- Shed Some Light! For personal lights and lamps, try to choose CFL bulbs (Compact Fluorescent Light Bulbs). These bulbs come in all shapes and sizes, and can use up to 75% less energy as a standard bulb, and last up to 10 times longer.
- Power Up & Unplug: 95% of power used goes into heating a charger, even when it is not being used! So use a power strip for your many electronics and simply flip it off when you leave the room.
- Carpool when running errands in town.
- Tell a friend what they can do to go green.
Sustainable transportation options are those that help reduce the number of cars on the road, while also providing feasible, affordable and safe commute experiences for our community. These methods for transportation are beneficial to both community and environmental health.
Dependence on automobiles can lead to negative effects such as air pollution, increased greenhouse gas emissions, roadway congestion and high infrastructure costs. Alternatives like those described below can help reduce these environmental impacts, and also promote other personal benefits like physical wellness through increased daily activity (such as walking and biking), and reduced financial costs associated with owning, parking and maintaining a private automobile.
Electric Vehicle Charging Program & Bicycles
As a part of the University’s RU Green Suitability initiative, Reinhardt has three dual electric vehicle (EV) charging stations on campus where EV drivers can simply plug in and power up.Electric Vehicle Charging Program
All charging stations can accommodate the charging of two vehicles at a time and are level 2 chargers which will charge any level two and most level three electric vehicles. Charging is available for a maximum of four hours and charging a vehicle is free.
Charging stations are located in the following parking lots:
- Gordy Hall Lot (Students and Visitors)
- East Apartments Parking Lot (Students and Visitors)
- Hill Freeman Library Parking Lot (Faculty, Staff and Visitors Only)
Customers are asked to park at charging stations only during an active charge. Once the charge session is complete, vehicles must be removed from the charging station spaces, so that other customers may use the chargers. Vehicles parked in EV charging spaces for over four hours are subject to fines by Reinhardt University’s Department of Public Safety.
Bicycle Friendly University
Reinhardt supports cycling as a sustainable means of transportation around our beautiful “University in a Park.” The demand for bikes that help students travel around campus has been increasing in recent years, and the University has responded accordingly by taking an active role in ensuring a campus that is safe and accommodating for cyclists. This includes installed bike racks at each academic, residential and recreational building as well as maintain hiking and biking trails on campus.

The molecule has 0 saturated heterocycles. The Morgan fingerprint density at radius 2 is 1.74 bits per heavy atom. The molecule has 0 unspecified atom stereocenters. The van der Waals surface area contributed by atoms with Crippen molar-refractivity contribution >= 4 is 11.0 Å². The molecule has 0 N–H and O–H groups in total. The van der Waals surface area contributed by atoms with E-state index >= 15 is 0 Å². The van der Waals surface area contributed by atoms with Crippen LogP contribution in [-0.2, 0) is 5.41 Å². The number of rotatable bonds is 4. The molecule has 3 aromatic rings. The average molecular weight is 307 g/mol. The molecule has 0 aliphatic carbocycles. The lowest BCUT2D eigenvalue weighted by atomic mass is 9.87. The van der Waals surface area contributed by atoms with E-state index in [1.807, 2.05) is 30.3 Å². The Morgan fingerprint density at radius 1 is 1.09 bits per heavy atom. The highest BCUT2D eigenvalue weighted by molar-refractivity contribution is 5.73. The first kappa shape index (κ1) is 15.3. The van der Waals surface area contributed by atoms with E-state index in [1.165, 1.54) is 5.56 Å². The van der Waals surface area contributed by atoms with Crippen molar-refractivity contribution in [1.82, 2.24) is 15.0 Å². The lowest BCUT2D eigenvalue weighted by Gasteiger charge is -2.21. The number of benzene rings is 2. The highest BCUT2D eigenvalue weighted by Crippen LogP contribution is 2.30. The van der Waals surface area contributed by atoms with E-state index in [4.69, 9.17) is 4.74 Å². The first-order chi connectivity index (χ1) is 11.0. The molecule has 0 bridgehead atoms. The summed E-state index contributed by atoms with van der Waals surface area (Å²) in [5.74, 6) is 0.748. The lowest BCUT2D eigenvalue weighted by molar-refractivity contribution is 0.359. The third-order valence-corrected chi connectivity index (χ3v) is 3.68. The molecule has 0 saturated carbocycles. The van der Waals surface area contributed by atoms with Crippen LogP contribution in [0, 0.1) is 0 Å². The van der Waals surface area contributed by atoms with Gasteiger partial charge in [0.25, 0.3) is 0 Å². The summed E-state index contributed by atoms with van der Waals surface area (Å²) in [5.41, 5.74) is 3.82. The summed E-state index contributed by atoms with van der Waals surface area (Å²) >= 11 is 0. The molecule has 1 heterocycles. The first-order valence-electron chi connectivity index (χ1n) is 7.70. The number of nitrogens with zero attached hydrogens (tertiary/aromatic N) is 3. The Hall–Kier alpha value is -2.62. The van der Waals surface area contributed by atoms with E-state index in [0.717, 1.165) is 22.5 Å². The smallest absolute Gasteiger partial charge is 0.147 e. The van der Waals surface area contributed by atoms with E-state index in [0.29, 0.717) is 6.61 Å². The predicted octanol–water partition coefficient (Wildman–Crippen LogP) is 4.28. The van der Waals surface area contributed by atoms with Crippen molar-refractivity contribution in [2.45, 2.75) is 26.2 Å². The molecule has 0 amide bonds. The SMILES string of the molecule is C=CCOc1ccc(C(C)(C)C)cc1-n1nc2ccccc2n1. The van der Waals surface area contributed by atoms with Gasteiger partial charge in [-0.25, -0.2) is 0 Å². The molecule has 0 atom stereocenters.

We must work together to ensure that the university community is able to recycle efficiently and effectively. To do this, it is important to become familiar with items that can and cannot be recycled on campus.
There are three main types of recyclables that can be collected on campus through the recycling program:
- Aluminum cans
- Mixed paper/cardboard
Recycling bins are located in all academic and administrative buildings. Students, faculty ands staff should collect recyclables in their residence hall rooms, offices and classrooms, and bring them to the closest bins for recycling. Make sure you are recycling correctly to avoid contamination.
Recycling bins are located strategically around campus at the following facilities:
- Hasty Student Life Center
- Burgess Administration Building
- Lawson Academic Center
- Falany Performing Arts Center
There’s never been a better time to get involved as a student on campus with sustainability initiatives. Whether you are a freshman, a senior, or graduate student, there are opportunities for you.
The Office of the Dean of Students employs student interns each semester to work on its initiatives as a part of the RU Green Initiative.
Attend an Event
The Office of the Dean of Students plans and facilitates fun, engaging events around sustainability all year long including Campus Beautification Day and Earth Day.
The Office of the Dean of Students is very thankful to the effort of our many passionate volunteers. Anyone can volunteer with our office, whether a student, member of faculty or staff, or an individual from the community. If you are interested in volunteering but don’t know where to begin, or if you would like to inquire about a particular opportunity, email email@example.com.
Propose a Project
Students may propose sustainability projects through the RU Green Fund. If funded, the Office of the Dean of Students will help facilitate the project, but the student will lead its implementation. Students can have a major impact on campus sustainability through the RU Green Fund.